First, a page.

Inland Empire cities, water districts and departments are joining forces in a manner never before seen in San Bernardino County: establishing a collaborative of agencies working together to ensure the long-term viability of underground water supplies, now at historic lows after 20 years of drought.
Action taken Tuesday by the San Bernardino Municipal Water Department and the City of Rialto pushed participation to the point that the San Bernardino Basin Groundwater Council can move forward, San Bernardino Valley Municipal Water District General Manager Douglas Headrick announced Wednesday morning.
“This is a historic moment for water management in our region,” Headrick said. “It reflects a joint commitment to the shared purpose of ensuring that there are funds to purchase the water needed to sustain the region now and long into the future.”
Daniel Cozad, general manager of the San Bernardino Valley Water Conservation District, said the council reflects a new era of cooperation among water agencies in the basin.
“Working together accomplishes much more than what any of us could do individually,” he said. “Ultimately, through this council, we are sharing in the responsibility to meet the water needs of the region in a manner in which all members contribute their fair share.”
Participating agencies will contribute water and/or funding to purchase imported water that will be used to replenish and maintain the groundwater basin at optimum levels.
The council is a voluntary action of the member cities or districts. With Tuesday’s votes, participation has surpassed the numbers needed to establish a quorum, Cozad said. That means the council can begin meeting to define the parameters of how the group will function. Impacts on ratepayers will vary by district and be determined as the process moves forward.
To date, members of the council include East Valley Water District, San Bernardino Valley Water Conservation District, East Valley Water District, the City of Loma Linda, Bear Valley Mutual Water Company, Yucaipa Valley Water District, City of Rialto and San Bernardino Municipal Water Department. Votes are still pending for the City of Colton, City of Redlands, Loma Linda University and West Valley Water District.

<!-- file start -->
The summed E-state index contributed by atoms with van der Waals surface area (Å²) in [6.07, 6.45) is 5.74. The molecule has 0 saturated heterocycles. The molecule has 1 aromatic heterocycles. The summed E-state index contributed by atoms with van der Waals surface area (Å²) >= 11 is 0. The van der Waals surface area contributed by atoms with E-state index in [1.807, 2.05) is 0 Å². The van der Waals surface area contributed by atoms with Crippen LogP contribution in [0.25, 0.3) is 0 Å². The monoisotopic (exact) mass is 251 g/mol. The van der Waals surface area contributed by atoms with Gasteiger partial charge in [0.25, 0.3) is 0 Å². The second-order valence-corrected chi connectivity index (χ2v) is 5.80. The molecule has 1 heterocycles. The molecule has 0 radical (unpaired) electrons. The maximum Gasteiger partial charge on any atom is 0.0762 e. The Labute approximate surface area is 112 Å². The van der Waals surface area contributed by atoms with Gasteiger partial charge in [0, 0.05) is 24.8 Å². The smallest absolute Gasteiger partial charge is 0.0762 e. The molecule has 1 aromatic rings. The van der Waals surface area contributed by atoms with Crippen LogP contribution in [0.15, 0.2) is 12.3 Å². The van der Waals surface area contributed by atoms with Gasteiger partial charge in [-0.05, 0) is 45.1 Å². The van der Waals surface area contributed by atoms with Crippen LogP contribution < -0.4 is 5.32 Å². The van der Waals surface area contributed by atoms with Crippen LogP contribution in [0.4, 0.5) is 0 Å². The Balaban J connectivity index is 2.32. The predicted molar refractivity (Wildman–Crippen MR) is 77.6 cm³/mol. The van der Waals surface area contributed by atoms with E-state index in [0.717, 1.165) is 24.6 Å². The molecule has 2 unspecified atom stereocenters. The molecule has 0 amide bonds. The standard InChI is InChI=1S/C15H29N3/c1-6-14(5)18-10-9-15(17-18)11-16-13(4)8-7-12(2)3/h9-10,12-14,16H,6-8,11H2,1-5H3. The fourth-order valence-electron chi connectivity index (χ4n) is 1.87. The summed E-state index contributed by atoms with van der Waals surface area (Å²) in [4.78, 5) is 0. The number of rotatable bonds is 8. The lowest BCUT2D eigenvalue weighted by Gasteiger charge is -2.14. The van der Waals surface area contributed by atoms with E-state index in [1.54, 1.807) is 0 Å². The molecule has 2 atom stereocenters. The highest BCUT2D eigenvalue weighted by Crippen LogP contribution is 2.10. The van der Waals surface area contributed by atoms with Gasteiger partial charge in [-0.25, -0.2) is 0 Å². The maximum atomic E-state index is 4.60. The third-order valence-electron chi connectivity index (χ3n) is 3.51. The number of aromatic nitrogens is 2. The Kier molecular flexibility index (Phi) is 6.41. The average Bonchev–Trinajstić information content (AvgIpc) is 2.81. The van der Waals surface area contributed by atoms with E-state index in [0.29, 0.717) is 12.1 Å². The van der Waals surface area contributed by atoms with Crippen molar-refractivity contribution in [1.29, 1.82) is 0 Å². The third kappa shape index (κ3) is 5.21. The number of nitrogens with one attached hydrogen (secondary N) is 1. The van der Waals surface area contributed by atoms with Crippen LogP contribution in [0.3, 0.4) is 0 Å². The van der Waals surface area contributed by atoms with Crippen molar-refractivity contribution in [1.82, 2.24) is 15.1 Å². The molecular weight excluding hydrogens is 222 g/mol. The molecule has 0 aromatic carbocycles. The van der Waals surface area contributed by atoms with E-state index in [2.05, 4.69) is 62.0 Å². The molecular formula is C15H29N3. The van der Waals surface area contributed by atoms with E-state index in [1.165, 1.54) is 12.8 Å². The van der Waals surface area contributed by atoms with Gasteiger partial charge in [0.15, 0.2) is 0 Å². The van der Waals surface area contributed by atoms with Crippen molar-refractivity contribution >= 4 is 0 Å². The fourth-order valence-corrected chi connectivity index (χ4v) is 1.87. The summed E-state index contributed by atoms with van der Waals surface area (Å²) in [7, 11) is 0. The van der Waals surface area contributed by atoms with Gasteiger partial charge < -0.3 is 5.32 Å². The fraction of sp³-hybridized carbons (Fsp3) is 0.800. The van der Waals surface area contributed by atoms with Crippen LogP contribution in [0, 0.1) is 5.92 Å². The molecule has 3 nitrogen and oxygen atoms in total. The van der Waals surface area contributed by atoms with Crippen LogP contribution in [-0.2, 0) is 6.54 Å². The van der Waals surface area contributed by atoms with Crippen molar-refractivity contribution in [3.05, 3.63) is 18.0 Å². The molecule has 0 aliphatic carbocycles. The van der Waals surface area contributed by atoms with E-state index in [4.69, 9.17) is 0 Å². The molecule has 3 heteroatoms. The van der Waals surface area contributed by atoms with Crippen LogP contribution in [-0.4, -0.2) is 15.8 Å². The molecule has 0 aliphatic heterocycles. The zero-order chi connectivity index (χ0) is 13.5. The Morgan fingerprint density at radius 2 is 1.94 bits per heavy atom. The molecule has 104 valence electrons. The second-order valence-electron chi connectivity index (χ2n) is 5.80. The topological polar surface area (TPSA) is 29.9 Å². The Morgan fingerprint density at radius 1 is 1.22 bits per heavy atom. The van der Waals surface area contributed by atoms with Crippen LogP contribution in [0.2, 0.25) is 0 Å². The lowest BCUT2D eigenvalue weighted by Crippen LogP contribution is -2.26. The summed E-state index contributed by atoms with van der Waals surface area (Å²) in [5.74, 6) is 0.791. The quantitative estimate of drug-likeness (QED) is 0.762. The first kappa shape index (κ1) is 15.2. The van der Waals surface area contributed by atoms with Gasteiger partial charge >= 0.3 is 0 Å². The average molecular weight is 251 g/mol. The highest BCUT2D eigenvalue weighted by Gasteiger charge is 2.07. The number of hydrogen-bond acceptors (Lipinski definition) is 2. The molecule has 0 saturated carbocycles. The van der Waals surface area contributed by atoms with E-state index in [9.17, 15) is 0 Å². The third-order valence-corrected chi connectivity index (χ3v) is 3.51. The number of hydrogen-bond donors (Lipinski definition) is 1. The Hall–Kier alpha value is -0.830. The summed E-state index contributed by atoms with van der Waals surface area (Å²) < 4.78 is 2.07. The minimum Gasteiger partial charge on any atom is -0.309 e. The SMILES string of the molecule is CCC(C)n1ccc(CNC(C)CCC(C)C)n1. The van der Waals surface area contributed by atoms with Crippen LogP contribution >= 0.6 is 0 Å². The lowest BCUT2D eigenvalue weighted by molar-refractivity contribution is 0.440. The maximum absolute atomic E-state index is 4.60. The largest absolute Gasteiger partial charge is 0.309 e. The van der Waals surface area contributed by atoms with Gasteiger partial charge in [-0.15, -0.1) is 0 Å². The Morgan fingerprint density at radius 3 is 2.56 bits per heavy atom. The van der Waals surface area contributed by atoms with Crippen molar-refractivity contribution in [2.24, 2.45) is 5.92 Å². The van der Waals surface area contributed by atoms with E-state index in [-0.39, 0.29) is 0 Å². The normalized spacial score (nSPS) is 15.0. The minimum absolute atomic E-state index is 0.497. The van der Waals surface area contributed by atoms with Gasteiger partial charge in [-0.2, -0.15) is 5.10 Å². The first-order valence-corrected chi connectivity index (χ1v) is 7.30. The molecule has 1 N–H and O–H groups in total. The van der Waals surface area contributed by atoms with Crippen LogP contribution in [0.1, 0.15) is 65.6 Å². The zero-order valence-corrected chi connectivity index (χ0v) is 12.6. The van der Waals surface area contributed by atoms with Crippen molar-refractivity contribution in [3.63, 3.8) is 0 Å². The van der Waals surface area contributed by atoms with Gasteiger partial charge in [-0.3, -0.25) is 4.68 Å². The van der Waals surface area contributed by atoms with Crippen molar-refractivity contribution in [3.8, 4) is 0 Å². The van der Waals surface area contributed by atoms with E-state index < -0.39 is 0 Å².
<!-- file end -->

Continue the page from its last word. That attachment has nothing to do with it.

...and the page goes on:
Membership remains open to other entities in the San Bernardino Basin Area as well.
“Long-term water reliability requires a high level of cooperation and coordination to benefit the communities we serve,” said John Mura, general manager/CEO of East Valley Water District. “Establishing the council allows us to look beyond our individual boundaries to achieve great things through this new partnership.”
The primary benefits of the Groundwater Council are:
- It significantly improves the region’s water supply
- It provides a greater reliability on water availability
- High water quality in the basin is maintained with additional low-salinity imported water
- It represents a collaborative and equitable approach that leverages efficiencies among water agencies
The region set a new record for the amount of imported water that was recharged in the 2016-17 water year. Nearly 79,000 acre-feet, or about 26 billion gallons of water was imported.
About the San Bernardino Valley Water Conservation District
The SBVWCD serves an area totaling 50,000 acres within unincorporated San Bernardino County as well as portions of the cities of San Bernardino, Loma Linda, Redlands, and Highland. The water recharged by the District serves more than 227,580 people in the District who use well water through partner water agencies. In addition, cities and agriculture in Riverside County pump and use water recharged by the District. SBVWCD recharges native river, creek, and State Project water on behalf of producers and water partners. Visit www.sbvwcd.org.
About San Bernardino Valley Municipal Water District
Valley District provides supplemental State Water Project water to 13 retail water agencies from Rialto to Yucaipa that collectively serve more than 700,000 business and residential customers. In addition to providing supplemental water from Northern California, Valley District manages groundwater storage within its boundaries. The San Bernardino-based agency was formed in 1954 – in the midst of a 20-year drought – to find a way to import supplemental water into western San Bernardino County to make up for shortfalls in local water supplies. Visit www.sbvmwd.com for more information.